Doxazosin an a1 Antagonist for Alcohol Dependence

The recruitment status of this study is unknown because the information has not been verified recently.
Verified September 2011 by Brown University.
Recruitment status was  Recruiting
Sponsor:
Collaborator:
Information provided by:
Brown University
ClinicalTrials.gov Identifier:
NCT01437046
First received: September 19, 2011
Last updated: February 2, 2012
Last verified: September 2011
  Purpose

Only three medications are approved by the Food and Drug Administration (FDA) for the treatment of alcohol dependence (AD), namely disulfiram, naltrexone tablets and injection, and acamprosate, however treatment success has been inconsistent. Thus, there exists a substantial need for discovering ways to provide more effective treatments. Pre-clinical and clinical evidence has clearly demonstrated that the noradrenergic (NE) system is involved in the neurobiology of AD, thus representing an interesting new pharmacotherapy target and the theoretical rationale for this proposal. Consistent with the concept that the NE system may represent a new pharmacological target for AD, recent studies have shown that the prototype alpha-1 NE receptor antagonist prazosin reduces alcohol drinking in different animal models. Furthermore, clinical evidence has also confirmed that prazosin appears to be efficacious in reducing alcohol consumption in alcohol-dependent individuals. While prazosin has a significant side effect profile and must be taken three times a day, no other α1-blockers have been investigated in alcohol research. Prazosin is a short-acting α1-blocker approved to treat hypertension (HTN) and benign prostatic hyperplasia (BPH). After the approval of prazosin in the 70's, other selective α1-blockers have been developed to treat HTN and/or BPH. Among them, doxazosin has shown a more manageable and safer profile than prazosin. In fact, doxazosin is a long-acting α1-blocker, thus it is taken only once/day. Doxazosin is also less likely to give hypotensive side-effects. Thus, doxazosin is more commonly used in clinical practice to treat HTN and/or BPH, than short-acting α1-blockers, such as prazosin. Poor adherence to medications and/or side-effects represent important factors limiting the effectiveness of pharmacotherapies for patients with AD. If effective for AD, doxazosin may represent a simple, manageable and safe medication, which might be more easily transferable to clinical practice. However, doxazosin has never been tested in AD. This project is a 10-week, double-blind, placebo-controlled, between-subject randomized clinical trial with doxazosin (16mg once/day) in alcohol dependent (AD) individuals. This study attempts to address whether doxazosin is an effective and safe pharmacotherapy for AD.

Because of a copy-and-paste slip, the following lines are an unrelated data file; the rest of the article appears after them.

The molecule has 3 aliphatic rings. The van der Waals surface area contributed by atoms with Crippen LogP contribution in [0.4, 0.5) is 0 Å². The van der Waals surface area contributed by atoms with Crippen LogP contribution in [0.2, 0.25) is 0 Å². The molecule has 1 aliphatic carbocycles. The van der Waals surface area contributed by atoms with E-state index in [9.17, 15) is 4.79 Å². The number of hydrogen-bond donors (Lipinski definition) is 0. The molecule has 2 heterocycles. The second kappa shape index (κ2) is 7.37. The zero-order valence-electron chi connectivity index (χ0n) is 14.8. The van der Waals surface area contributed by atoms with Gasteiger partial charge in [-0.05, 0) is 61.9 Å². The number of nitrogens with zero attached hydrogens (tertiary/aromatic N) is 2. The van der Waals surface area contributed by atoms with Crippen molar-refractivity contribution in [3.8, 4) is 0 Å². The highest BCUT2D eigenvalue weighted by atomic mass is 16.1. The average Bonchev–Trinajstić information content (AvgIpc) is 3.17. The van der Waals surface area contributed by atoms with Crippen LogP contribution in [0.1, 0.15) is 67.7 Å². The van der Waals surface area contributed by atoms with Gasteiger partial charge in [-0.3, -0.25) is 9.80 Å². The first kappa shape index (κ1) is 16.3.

Condition Intervention Phase
Alcohol Dependence